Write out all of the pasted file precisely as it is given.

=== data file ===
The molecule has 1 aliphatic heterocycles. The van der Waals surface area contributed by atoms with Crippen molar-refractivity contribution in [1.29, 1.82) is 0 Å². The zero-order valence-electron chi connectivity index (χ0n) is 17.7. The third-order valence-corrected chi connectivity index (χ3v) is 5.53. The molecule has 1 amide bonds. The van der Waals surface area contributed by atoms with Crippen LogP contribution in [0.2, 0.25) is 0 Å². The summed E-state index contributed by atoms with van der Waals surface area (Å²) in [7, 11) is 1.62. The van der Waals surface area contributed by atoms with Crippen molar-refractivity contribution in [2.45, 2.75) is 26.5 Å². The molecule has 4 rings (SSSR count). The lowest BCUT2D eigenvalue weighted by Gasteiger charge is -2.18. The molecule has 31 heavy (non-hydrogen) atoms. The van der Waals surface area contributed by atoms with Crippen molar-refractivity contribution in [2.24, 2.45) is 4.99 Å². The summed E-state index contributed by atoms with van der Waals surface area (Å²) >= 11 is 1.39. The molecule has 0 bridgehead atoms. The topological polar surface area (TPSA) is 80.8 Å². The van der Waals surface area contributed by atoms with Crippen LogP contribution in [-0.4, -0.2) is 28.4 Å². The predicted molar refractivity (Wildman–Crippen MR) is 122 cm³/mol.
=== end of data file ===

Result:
The molecule has 1 aliphatic heterocycles. The van der Waals surface area contributed by atoms with Crippen molar-refractivity contribution in [1.29, 1.82) is 0 Å². The zero-order valence-electron chi connectivity index (χ0n) is 17.7. The third-order valence-corrected chi connectivity index (χ3v) is 5.53. The molecule has 1 amide bonds. The van der Waals surface area contributed by atoms with Crippen LogP contribution in [0.2, 0.25) is 0 Å². The summed E-state index contributed by atoms with van der Waals surface area (Å²) in [7, 11) is 1.62. The van der Waals surface area contributed by atoms with Crippen molar-refractivity contribution in [2.45, 2.75) is 26.5 Å². The molecule has 4 rings (SSSR count). The lowest BCUT2D eigenvalue weighted by Gasteiger charge is -2.18. The molecule has 31 heavy (non-hydrogen) atoms. The van der Waals surface area contributed by atoms with Crippen molar-refractivity contribution in [2.24, 2.45) is 4.99 Å². The summed E-state index contributed by atoms with van der Waals surface area (Å²) >= 11 is 1.39. The molecule has 0 bridgehead atoms. The topological polar surface area (TPSA) is 80.8 Å². The van der Waals surface area contributed by atoms with Crippen LogP contribution in [-0.4, -0.2) is 28.4 Å². The predicted molar refractivity (Wildman–Crippen MR) is 122 cm³/mol.